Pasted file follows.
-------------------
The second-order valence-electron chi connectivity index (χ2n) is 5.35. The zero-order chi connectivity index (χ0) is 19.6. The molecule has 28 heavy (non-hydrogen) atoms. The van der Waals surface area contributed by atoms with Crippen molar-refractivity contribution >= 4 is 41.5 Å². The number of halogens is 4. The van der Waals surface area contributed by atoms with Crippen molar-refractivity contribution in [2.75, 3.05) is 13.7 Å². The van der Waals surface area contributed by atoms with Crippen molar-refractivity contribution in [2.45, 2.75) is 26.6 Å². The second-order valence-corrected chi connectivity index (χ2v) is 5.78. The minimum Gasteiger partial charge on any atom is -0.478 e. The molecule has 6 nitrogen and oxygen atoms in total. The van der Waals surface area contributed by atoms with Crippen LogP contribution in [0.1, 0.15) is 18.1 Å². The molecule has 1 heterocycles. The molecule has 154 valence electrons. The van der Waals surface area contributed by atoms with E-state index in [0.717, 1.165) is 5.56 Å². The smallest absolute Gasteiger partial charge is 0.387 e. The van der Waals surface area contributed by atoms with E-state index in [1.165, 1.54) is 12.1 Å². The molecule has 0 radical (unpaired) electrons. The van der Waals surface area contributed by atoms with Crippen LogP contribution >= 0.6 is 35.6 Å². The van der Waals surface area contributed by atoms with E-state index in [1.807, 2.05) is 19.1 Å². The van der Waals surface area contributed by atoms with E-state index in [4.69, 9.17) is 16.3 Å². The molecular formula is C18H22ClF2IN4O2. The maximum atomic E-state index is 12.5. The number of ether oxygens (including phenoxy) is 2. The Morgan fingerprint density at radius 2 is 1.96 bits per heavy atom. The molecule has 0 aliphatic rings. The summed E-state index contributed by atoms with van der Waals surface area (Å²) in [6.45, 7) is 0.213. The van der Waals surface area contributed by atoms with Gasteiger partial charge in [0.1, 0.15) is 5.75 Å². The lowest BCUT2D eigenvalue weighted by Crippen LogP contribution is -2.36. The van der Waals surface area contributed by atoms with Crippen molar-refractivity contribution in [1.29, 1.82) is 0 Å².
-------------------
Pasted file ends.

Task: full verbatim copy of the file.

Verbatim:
The second-order valence-electron chi connectivity index (χ2n) is 5.35. The zero-order chi connectivity index (χ0) is 19.6. The molecule has 28 heavy (non-hydrogen) atoms. The van der Waals surface area contributed by atoms with Crippen molar-refractivity contribution >= 4 is 41.5 Å². The number of halogens is 4. The van der Waals surface area contributed by atoms with Crippen molar-refractivity contribution in [2.75, 3.05) is 13.7 Å². The van der Waals surface area contributed by atoms with Crippen molar-refractivity contribution in [2.45, 2.75) is 26.6 Å². The second-order valence-corrected chi connectivity index (χ2v) is 5.78. The minimum Gasteiger partial charge on any atom is -0.478 e. The molecule has 6 nitrogen and oxygen atoms in total. The van der Waals surface area contributed by atoms with Crippen LogP contribution in [0.1, 0.15) is 18.1 Å². The molecule has 1 heterocycles. The molecule has 154 valence electrons. The van der Waals surface area contributed by atoms with E-state index in [0.717, 1.165) is 5.56 Å². The smallest absolute Gasteiger partial charge is 0.387 e. The van der Waals surface area contributed by atoms with E-state index in [1.165, 1.54) is 12.1 Å². The molecule has 0 radical (unpaired) electrons. The van der Waals surface area contributed by atoms with Crippen LogP contribution >= 0.6 is 35.6 Å². The van der Waals surface area contributed by atoms with E-state index in [1.807, 2.05) is 19.1 Å². The van der Waals surface area contributed by atoms with E-state index in [4.69, 9.17) is 16.3 Å². The molecular formula is C18H22ClF2IN4O2. The maximum atomic E-state index is 12.5. The number of ether oxygens (including phenoxy) is 2. The Morgan fingerprint density at radius 2 is 1.96 bits per heavy atom. The molecule has 0 aliphatic rings. The summed E-state index contributed by atoms with van der Waals surface area (Å²) in [6.45, 7) is 0.213. The van der Waals surface area contributed by atoms with Gasteiger partial charge in [0.1, 0.15) is 5.75 Å². The lowest BCUT2D eigenvalue weighted by Crippen LogP contribution is -2.36. The van der Waals surface area contributed by atoms with Crippen molar-refractivity contribution in [1.29, 1.82) is 0 Å².